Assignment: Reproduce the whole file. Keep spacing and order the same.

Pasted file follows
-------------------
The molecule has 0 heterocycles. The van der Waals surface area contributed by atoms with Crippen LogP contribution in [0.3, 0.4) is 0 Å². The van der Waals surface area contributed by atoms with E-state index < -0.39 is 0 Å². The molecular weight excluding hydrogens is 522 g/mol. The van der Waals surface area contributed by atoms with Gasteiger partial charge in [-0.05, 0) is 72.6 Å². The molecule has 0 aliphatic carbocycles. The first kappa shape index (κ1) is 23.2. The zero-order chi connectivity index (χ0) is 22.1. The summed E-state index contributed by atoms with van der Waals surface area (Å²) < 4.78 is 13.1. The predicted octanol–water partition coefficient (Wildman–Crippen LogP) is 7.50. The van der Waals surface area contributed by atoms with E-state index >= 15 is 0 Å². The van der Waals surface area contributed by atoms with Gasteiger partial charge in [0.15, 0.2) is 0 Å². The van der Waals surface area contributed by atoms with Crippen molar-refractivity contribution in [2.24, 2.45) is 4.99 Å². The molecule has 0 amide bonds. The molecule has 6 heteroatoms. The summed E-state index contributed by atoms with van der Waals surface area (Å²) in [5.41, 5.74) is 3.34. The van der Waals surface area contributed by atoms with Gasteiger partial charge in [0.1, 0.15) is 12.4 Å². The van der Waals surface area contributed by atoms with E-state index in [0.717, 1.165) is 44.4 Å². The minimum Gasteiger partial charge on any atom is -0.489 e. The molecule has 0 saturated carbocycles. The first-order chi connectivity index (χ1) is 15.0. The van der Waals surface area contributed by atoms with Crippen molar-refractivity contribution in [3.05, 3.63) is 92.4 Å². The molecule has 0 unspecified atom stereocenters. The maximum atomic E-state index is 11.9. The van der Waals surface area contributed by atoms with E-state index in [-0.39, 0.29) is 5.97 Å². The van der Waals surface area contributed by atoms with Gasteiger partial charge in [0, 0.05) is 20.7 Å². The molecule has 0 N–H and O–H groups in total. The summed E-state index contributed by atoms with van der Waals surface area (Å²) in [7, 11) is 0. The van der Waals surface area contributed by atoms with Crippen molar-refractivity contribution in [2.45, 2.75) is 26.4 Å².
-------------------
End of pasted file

The molecule has 0 heterocycles. The van der Waals surface area contributed by atoms with Crippen LogP contribution in [0.3, 0.4) is 0 Å². The van der Waals surface area contributed by atoms with E-state index < -0.39 is 0 Å². The molecular weight excluding hydrogens is 522 g/mol. The van der Waals surface area contributed by atoms with Gasteiger partial charge in [-0.05, 0) is 72.6 Å². The molecule has 0 aliphatic carbocycles. The first kappa shape index (κ1) is 23.2. The zero-order chi connectivity index (χ0) is 22.1. The summed E-state index contributed by atoms with van der Waals surface area (Å²) < 4.78 is 13.1. The predicted octanol–water partition coefficient (Wildman–Crippen LogP) is 7.50. The van der Waals surface area contributed by atoms with E-state index >= 15 is 0 Å². The van der Waals surface area contributed by atoms with Gasteiger partial charge in [0.15, 0.2) is 0 Å². The van der Waals surface area contributed by atoms with Crippen molar-refractivity contribution in [2.24, 2.45) is 4.99 Å². The molecule has 0 amide bonds. The molecule has 6 heteroatoms. The summed E-state index contributed by atoms with van der Waals surface area (Å²) in [5.41, 5.74) is 3.34. The van der Waals surface area contributed by atoms with Gasteiger partial charge in [0.1, 0.15) is 12.4 Å². The van der Waals surface area contributed by atoms with E-state index in [0.717, 1.165) is 44.4 Å². The minimum Gasteiger partial charge on any atom is -0.489 e. The molecule has 0 saturated carbocycles. The first-order chi connectivity index (χ1) is 15.0. The van der Waals surface area contributed by atoms with Crippen molar-refractivity contribution in [3.05, 3.63) is 92.4 Å². The molecule has 0 unspecified atom stereocenters. The maximum atomic E-state index is 11.9. The van der Waals surface area contributed by atoms with E-state index in [-0.39, 0.29) is 5.97 Å². The van der Waals surface area contributed by atoms with Gasteiger partial charge in [0, 0.05) is 20.7 Å². The molecule has 0 N–H and O–H groups in total. The summed E-state index contributed by atoms with van der Waals surface area (Å²) in [7, 11) is 0. The van der Waals surface area contributed by atoms with Crippen molar-refractivity contribution in [2.45, 2.75) is 26.4 Å².